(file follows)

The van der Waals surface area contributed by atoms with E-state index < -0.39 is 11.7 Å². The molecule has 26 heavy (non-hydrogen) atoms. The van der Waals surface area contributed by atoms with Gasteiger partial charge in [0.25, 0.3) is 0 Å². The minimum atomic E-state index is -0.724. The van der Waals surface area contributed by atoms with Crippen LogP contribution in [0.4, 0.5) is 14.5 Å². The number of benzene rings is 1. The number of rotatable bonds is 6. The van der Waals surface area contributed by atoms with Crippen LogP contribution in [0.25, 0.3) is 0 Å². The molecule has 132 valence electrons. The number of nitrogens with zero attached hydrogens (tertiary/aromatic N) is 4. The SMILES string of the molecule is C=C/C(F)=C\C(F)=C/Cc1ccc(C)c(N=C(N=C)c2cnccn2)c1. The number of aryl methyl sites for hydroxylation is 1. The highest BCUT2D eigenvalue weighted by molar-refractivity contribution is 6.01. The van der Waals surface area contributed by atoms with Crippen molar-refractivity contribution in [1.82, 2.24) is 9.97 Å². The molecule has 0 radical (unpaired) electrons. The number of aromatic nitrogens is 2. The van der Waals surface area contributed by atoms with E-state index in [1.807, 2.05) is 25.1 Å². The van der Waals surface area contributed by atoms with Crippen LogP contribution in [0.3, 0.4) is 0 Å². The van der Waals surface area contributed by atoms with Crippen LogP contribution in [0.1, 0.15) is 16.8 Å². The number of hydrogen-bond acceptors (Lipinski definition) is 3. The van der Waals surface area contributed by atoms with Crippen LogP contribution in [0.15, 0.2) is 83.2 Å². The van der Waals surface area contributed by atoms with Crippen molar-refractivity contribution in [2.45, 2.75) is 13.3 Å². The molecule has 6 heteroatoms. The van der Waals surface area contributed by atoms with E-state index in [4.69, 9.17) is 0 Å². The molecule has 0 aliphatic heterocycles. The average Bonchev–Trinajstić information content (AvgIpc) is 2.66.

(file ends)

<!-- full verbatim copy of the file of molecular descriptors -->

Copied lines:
The van der Waals surface area contributed by atoms with E-state index < -0.39 is 11.7 Å². The molecule has 26 heavy (non-hydrogen) atoms. The van der Waals surface area contributed by atoms with Gasteiger partial charge in [0.25, 0.3) is 0 Å². The minimum atomic E-state index is -0.724. The van der Waals surface area contributed by atoms with Crippen LogP contribution in [0.4, 0.5) is 14.5 Å². The number of benzene rings is 1. The number of rotatable bonds is 6. The van der Waals surface area contributed by atoms with Crippen LogP contribution in [0.25, 0.3) is 0 Å². The molecule has 132 valence electrons. The number of nitrogens with zero attached hydrogens (tertiary/aromatic N) is 4. The SMILES string of the molecule is C=C/C(F)=C\C(F)=C/Cc1ccc(C)c(N=C(N=C)c2cnccn2)c1. The number of aryl methyl sites for hydroxylation is 1. The highest BCUT2D eigenvalue weighted by molar-refractivity contribution is 6.01. The van der Waals surface area contributed by atoms with Crippen molar-refractivity contribution in [1.82, 2.24) is 9.97 Å². The molecule has 0 radical (unpaired) electrons. The number of aromatic nitrogens is 2. The van der Waals surface area contributed by atoms with E-state index in [1.807, 2.05) is 25.1 Å². The van der Waals surface area contributed by atoms with Crippen LogP contribution in [0.3, 0.4) is 0 Å². The van der Waals surface area contributed by atoms with Crippen LogP contribution in [0.1, 0.15) is 16.8 Å². The number of hydrogen-bond acceptors (Lipinski definition) is 3. The van der Waals surface area contributed by atoms with Crippen LogP contribution in [0.15, 0.2) is 83.2 Å². The van der Waals surface area contributed by atoms with Crippen molar-refractivity contribution in [2.45, 2.75) is 13.3 Å². The molecule has 6 heteroatoms. The van der Waals surface area contributed by atoms with E-state index in [4.69, 9.17) is 0 Å². The molecule has 0 aliphatic heterocycles. The average Bonchev–Trinajstić information content (AvgIpc) is 2.66.